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Excel tip: Use Alt+Enter to break lines of text in a single cell

Microsoft Excel consultant Bill Jelen, aka 'MrExcel,' shows why Alt+Enter is a more precise alternative to Wrap Text.

You might already know that you can turn on Wrap Text in a cell in order to have a long heading appear in a single...

Microsoft Excel cell.

Wrap text

But a better way to wrap text in a single cell is to type Alt+Enter after each line. This allows you to control where the words wrap. For instance, typing Net Income<Alt+Enter>Before<Alt+Enter>Taxes<Enter> will display as:

alt+enter Excel

This is a great trick when it's used for headings. However, it is a horrible technique when an overzealous admin decides to start putting addresses into single cells, as in this figure:

addresses in Excel

There is an easy, albeit obscure solution to fix this. Select the column of data and Data, Text to Columns. Then, choose Delimited.

Excel delimited

Still, this doesn't look right. Only the first line of each cell shows in the preview window.

convert text to columns

But here's the trick to fix it once and for all. From the same dialog box, choose Other. Click into the box next to Other and type Ctrl+j. Instantly, the preview window shows all of the data.

ctrl+j Excel

Click Finish and you will have each line broken out to a new column.

Excel cells

Why Ctrl+j? Great question. There is an ASCII character chart that says the Control Character for a Line Feed is Ctrl+j, yet none of the other control characters from that chart work in the Text to Columns dialog box.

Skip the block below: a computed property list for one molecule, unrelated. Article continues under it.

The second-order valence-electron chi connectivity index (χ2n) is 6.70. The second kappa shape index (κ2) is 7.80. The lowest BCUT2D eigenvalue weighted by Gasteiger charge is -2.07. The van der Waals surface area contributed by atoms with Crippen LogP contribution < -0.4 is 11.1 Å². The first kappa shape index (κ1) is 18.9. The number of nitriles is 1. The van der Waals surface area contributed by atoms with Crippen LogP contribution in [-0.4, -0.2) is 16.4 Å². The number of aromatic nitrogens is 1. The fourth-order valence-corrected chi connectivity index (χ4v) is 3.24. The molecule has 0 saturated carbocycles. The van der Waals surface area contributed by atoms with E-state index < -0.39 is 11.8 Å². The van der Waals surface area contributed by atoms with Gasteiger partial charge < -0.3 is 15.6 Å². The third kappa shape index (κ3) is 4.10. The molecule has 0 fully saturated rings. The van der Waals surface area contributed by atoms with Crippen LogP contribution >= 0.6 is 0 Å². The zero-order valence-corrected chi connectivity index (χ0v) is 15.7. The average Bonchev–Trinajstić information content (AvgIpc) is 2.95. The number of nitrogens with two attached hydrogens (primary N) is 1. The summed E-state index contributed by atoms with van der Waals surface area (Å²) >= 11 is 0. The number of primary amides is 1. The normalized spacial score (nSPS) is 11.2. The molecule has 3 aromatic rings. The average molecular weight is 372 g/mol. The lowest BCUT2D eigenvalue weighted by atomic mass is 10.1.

Interestingly, the same Ctrl+j trick works in the Find and Replace dialog box.

Find and replace

Bill Jelen, aka MrExcel, has been a Microsoft Excel consultant for over twenty-five years. Read more of his expert Excel tips and tricks at his website, MrExcel.com.

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These ideas are great except they don't always work on a Mac using Excel 2011 version 14.3.6 (130613). I tried this using each of the modifier keys to no avail. In fact I have a lot of problems with Excel on the Mac. For instance, if I drag data down from one cell to the next in a non-formula cell, any formulas in adjacent cells in the original line get changed usually producing an error. If I copy data containing a date cell in one document to another Excel document containing a formatted date cell it will ask if I want to convert the date. Both documents were created in the same version of Excel. I emailed this to MS with explicit examples asking them to fix it when 2011 first came out and they have yet to do so.
I also find Alt+Enter trick very handy.
But the example how to convert multi-line data cells in multiple cells is the most useful. Bookmarking.
I like this one. Will help me tidy up some worksheets. The wrap text sometimes leaves a little to be desired.